Industry News:  Case Studies

We Wanted to Know If Subscribers Liked Our Email Content. Here’s How We Got 1,600+ People to Tell Us.

Every time we sent an email, we ended up with lots of data. Open and click rates from hundreds of emails delivered to hundreds of thousands of subscribers. But all this data didn’t tend to give us clear, actionable steps to improve our emails. I just couldn’t figure out the why behind the numbers. More often than not, I found myself guessing why subscribers might have responded negatively or positively to any given email. I had no way to tell how they actually felt.

Winback for the Win: Tips for Successful and Safe Re-Engagement

As previously enthusiastic subscribers grow dusty and unengaged, marketers will generally abide by one of two practices: keep the subscriber indefinitely or cut them from the list entirely. In a recent blog post—Saying Goodbye to Increase Your ROI—the importance of cutting unengaged subscribers is evaluated in depth. The crucial (yet potentially painful) takeaway is that in order to ensure best in class deliverability for your engaged subscribers, you have to learn to say goodbye to those that have slipped away. While cutting your unengaged subscribers may be necessary to keep your inbox placement and IP reputation strong, there is one final life preserver you can throw these addresses: the winback campaign.

How to Pull Off Data-Informed Marketing that Matters

Maybe you’ve tested subject lines or obsessed over optimizing a landing page call-to-action. You greet your customer by first name in emails and track campaigns with UTM parameters. You rejoice when you see lifts in engagement like opens and clickthroughs. But how are these adjustments really affecting your business? Are your customers happier and sticking around?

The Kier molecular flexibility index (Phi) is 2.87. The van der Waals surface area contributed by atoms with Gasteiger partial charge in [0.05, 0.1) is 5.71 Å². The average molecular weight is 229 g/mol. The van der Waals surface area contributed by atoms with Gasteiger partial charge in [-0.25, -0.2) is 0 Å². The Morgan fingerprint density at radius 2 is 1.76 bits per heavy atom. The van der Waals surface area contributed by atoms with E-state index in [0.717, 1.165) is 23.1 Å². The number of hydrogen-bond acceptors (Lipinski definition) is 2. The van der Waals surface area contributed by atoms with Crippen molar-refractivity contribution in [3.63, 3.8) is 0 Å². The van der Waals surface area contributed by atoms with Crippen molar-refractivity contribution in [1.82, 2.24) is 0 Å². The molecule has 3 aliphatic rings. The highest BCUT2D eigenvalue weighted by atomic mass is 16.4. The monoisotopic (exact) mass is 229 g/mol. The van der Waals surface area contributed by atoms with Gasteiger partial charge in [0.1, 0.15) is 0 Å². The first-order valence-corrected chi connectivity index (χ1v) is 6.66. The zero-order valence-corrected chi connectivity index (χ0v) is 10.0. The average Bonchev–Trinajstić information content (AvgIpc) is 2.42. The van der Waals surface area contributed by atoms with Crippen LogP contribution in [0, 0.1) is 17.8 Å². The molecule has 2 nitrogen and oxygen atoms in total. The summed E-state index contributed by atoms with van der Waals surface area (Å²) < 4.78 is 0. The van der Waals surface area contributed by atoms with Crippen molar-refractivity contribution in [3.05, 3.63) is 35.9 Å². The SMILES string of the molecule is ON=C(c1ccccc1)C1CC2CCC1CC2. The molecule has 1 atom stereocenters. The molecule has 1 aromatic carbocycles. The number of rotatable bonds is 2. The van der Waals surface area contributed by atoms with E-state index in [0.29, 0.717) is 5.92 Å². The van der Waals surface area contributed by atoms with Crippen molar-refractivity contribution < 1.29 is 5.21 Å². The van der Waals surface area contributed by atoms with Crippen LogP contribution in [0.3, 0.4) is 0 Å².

How Yard House Helped Guests Find Their Favorite Beers with a Localized Email Campaign

Imagine receiving an email letting you know that your favorite seasonal craft brew just became available at one of your favorite local restaurants. You’d be pretty excited, right? That’s the experience that American restaurant Yard House wanted to deliver to their guests. But with 68 locations – each with a rotating menu of craft beer – it would be a real challenge. With kegs tapping out at different times, each location would have a different selection of beer on tap. How could Yard House create an email campaign that could inform every guest in every location?

10 Examples of Using Email for Lifecycle Marketing

Marketers understand people rarely purchase after their first touch with a website or brand. Consumers need nurturing at multiple stages throughout the purchase funnel. Lifecycle marketing allows companies to send multiple emails with the goal of educating prospects so they understand what the company offers and how it can help them succeed. In other words, companies use lifecycle marketing to increase the likelihood of purchase, increase retention, and lifetime value.


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